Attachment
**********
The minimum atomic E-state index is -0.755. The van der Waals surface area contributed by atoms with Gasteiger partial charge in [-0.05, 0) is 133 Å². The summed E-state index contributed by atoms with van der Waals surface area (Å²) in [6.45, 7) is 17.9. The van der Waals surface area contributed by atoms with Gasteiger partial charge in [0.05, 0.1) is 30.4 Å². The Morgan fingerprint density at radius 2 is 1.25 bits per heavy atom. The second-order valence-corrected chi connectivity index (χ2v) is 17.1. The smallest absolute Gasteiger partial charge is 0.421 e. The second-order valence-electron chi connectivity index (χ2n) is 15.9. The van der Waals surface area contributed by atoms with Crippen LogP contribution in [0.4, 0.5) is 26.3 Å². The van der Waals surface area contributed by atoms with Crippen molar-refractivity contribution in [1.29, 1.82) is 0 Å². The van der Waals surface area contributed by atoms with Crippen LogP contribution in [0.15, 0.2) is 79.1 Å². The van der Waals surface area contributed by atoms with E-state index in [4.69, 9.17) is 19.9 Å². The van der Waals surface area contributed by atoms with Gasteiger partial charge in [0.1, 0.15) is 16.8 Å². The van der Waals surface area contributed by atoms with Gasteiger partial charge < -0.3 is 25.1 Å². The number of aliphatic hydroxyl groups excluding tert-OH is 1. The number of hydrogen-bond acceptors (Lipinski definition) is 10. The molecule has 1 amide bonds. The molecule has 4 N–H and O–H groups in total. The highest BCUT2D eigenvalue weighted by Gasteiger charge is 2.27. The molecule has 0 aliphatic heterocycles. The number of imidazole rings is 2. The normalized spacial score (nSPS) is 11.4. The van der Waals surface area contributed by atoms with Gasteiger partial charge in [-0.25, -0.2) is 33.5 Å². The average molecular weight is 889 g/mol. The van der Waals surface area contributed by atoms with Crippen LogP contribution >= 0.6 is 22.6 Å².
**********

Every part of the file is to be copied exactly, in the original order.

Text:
The minimum atomic E-state index is -0.755. The van der Waals surface area contributed by atoms with Gasteiger partial charge in [-0.05, 0) is 133 Å². The summed E-state index contributed by atoms with van der Waals surface area (Å²) in [6.45, 7) is 17.9. The van der Waals surface area contributed by atoms with Gasteiger partial charge in [0.05, 0.1) is 30.4 Å². The Morgan fingerprint density at radius 2 is 1.25 bits per heavy atom. The second-order valence-corrected chi connectivity index (χ2v) is 17.1. The smallest absolute Gasteiger partial charge is 0.421 e. The second-order valence-electron chi connectivity index (χ2n) is 15.9. The van der Waals surface area contributed by atoms with Crippen LogP contribution in [0.4, 0.5) is 26.3 Å². The van der Waals surface area contributed by atoms with Crippen molar-refractivity contribution in [1.29, 1.82) is 0 Å². The van der Waals surface area contributed by atoms with Crippen LogP contribution in [0.15, 0.2) is 79.1 Å². The van der Waals surface area contributed by atoms with E-state index in [4.69, 9.17) is 19.9 Å². The van der Waals surface area contributed by atoms with Gasteiger partial charge in [0.1, 0.15) is 16.8 Å². The van der Waals surface area contributed by atoms with Gasteiger partial charge < -0.3 is 25.1 Å². The number of aliphatic hydroxyl groups excluding tert-OH is 1. The number of hydrogen-bond acceptors (Lipinski definition) is 10. The molecule has 1 amide bonds. The molecule has 4 N–H and O–H groups in total. The highest BCUT2D eigenvalue weighted by Gasteiger charge is 2.27. The molecule has 0 aliphatic heterocycles. The number of imidazole rings is 2. The normalized spacial score (nSPS) is 11.4. The van der Waals surface area contributed by atoms with Gasteiger partial charge in [-0.25, -0.2) is 33.5 Å². The average molecular weight is 889 g/mol. The van der Waals surface area contributed by atoms with Crippen LogP contribution >= 0.6 is 22.6 Å².